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Archive for August, 2008

Well, fellow book lovers, do I have a recommendation for you.  How many of us who love to read would like to be able to write too?  Probably alot of us.  And, how many of us would write about what and where we know?  Makes sense, right?  Well, that is just what Shane Gericke has done with his new book, Cut To The Bone, which is a follow up to his first book, Blown Away.  Both are of the Thriller genre and both were equally gripping.  In this second installment, our stalwart friend, Detective Emily Thompson, along with her cop and sheriff friends, are visited again by a crazy serial killer.  A true psychopath.  But what makes this exciting story even more fun for me, personally, to read, is that it is set in my own home town, Naperville, IL.  However, I must iterate that this fast-paced thrill ride is a great read for anyone, regardless of where one’s hat is hung.  The story clips along, with enough information doled out at a time to keep you turning the pages, but not so much that you can easily figure out where the story is going, and not so little that you get annoyed with the author.  I hate that!    The characters are realistic and multidimensional.  And, in my opinion, there is just enough reference to the first book to remind readers of that story line, without making readers who may have missed the first book feel as though they have missed it.  In other words, each book stands on its own, but read as a series, the characters flow and develop nicely.  I must say that my only complaint about this book would be that some of the more gruesome scenes were expounded on in a bit too much detail.  I believe there truly is, hiding in Shane Gericke’s mind, an evil twin, who whispers these thoughts to him in his sleep.  Ah well, better in his books, than on the real streets of Naperville!  If you are a fan of modern thrillers, I highly recommend Cut To The Bone.  And, while you are at it, read Blown Away too.  You won’t be sorry.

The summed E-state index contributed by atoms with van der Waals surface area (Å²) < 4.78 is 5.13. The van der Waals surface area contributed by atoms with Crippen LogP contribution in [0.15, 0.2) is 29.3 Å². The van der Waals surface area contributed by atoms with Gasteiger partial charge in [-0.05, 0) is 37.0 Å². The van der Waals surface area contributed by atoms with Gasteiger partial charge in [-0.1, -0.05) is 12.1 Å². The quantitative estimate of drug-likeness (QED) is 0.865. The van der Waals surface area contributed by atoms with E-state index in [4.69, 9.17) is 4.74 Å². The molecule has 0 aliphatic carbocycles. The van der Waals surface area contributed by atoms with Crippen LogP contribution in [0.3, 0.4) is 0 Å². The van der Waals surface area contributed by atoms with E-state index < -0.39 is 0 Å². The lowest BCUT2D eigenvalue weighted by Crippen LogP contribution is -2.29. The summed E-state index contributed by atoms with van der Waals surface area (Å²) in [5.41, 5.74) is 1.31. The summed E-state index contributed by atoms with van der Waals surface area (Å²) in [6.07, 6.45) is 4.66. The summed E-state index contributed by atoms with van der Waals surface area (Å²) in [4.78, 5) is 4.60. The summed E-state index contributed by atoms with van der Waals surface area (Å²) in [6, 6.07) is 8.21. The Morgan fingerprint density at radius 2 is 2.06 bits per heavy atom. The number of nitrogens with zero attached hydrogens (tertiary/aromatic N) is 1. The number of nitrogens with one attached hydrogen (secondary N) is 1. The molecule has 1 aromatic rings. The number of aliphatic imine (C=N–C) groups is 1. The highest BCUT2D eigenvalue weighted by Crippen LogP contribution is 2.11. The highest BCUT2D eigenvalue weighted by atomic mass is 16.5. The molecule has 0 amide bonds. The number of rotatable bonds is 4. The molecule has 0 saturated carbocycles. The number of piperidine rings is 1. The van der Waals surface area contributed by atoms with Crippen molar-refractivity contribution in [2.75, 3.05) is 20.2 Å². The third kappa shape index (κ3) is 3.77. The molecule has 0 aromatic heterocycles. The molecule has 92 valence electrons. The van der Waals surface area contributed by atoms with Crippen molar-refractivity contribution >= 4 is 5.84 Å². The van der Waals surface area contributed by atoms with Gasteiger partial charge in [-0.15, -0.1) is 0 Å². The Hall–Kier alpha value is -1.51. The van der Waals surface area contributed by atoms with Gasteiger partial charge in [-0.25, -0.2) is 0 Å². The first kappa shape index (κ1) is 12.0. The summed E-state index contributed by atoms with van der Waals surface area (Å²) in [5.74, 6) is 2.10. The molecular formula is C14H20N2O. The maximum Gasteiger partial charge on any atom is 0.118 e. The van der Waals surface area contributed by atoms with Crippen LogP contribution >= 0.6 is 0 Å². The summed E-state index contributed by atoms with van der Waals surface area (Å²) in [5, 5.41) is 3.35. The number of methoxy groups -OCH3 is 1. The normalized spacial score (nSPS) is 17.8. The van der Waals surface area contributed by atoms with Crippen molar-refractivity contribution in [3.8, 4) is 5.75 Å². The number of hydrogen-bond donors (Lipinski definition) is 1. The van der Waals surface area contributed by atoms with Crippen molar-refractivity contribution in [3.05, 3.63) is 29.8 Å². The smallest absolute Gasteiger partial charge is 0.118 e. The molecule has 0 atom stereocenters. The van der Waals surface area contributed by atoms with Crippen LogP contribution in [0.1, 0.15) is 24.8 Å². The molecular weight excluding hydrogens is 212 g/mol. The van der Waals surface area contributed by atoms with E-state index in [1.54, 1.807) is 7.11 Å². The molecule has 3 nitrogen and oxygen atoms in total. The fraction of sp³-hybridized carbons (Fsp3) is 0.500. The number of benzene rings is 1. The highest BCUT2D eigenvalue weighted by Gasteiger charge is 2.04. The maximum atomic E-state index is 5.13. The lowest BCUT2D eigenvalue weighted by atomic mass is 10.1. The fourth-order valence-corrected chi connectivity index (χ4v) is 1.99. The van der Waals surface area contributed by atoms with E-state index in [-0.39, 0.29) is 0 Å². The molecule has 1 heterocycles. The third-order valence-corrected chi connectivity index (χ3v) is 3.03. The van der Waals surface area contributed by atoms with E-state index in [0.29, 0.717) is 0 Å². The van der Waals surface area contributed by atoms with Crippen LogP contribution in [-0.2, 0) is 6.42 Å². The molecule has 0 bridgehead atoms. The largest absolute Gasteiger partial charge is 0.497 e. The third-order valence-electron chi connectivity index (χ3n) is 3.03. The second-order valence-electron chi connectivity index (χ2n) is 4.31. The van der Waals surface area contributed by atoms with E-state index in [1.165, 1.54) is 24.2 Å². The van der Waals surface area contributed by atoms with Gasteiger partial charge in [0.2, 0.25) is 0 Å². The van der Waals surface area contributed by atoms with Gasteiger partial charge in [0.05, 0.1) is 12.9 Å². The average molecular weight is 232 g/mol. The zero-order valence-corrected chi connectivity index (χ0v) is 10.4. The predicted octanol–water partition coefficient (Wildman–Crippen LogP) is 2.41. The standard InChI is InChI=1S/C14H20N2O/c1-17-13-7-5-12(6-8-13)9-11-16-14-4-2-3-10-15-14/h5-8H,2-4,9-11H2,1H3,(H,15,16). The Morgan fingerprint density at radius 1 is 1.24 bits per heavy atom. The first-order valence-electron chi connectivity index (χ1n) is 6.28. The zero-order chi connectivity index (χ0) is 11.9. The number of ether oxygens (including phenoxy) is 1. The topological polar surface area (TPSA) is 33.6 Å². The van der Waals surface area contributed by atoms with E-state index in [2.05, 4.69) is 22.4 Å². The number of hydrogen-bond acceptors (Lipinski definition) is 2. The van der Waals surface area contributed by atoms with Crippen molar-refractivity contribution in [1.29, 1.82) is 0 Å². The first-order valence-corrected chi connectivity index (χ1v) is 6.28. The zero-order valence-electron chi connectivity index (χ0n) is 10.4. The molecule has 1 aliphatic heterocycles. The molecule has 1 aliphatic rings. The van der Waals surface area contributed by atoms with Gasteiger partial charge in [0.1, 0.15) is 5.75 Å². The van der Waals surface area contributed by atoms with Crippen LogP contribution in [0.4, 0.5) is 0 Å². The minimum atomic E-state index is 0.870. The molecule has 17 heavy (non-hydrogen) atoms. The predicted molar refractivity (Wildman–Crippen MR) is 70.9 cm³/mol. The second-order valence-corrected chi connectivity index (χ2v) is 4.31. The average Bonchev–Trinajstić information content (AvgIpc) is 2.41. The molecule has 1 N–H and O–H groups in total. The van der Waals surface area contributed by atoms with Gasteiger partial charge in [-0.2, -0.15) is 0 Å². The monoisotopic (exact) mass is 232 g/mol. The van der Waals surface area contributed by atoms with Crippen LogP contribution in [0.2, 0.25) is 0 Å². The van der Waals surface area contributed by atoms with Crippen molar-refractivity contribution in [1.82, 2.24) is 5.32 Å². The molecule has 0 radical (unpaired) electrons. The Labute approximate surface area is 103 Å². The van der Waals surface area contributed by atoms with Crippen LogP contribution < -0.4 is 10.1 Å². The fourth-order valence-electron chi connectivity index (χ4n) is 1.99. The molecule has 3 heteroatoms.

I give this book 5 out of 5 bookmarks.

Reviewed by:  Anna

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This book was recommended to me by my son, who is 11, so needless to say,  it is considered Young Adult in terms of its target audience.  However, I have learned to heed a recommendation to read something if the recommendation comes from one of my children.  They really have never steered me wrong.  They love to read, and love to read a broad range of genres.  I found this book, which is fiction, but written in the first person, to be informative and inspiring.  The story begins as our protagonist, a Navajo Indian boy,  heads off to a school far from his home on the reservation in order to learn the language and ways of white men.   After being told for years by the staff at this government school that nothing Navajo is good or worthwhile, he joins the Marines during WWII and becomes a Navajo code talker.  Suddenly, the beloved language of his ancestors is desperately needed by the government, and our hero is proud and eager to serve.  He describes many of the battles of the war in which code talkers played a vital role.  Remarkably, many of the men that served with these code talkers, never knew what the real role  of their fellow marines was.  It wasn’t until 1969, when all documents regarding code talkers were declassified, that any of these brave men could reveal, even to their own families, what their true mission was.  They served faithfully and bravely and were ultimately discharged without any reference made, anywhere, to their important job.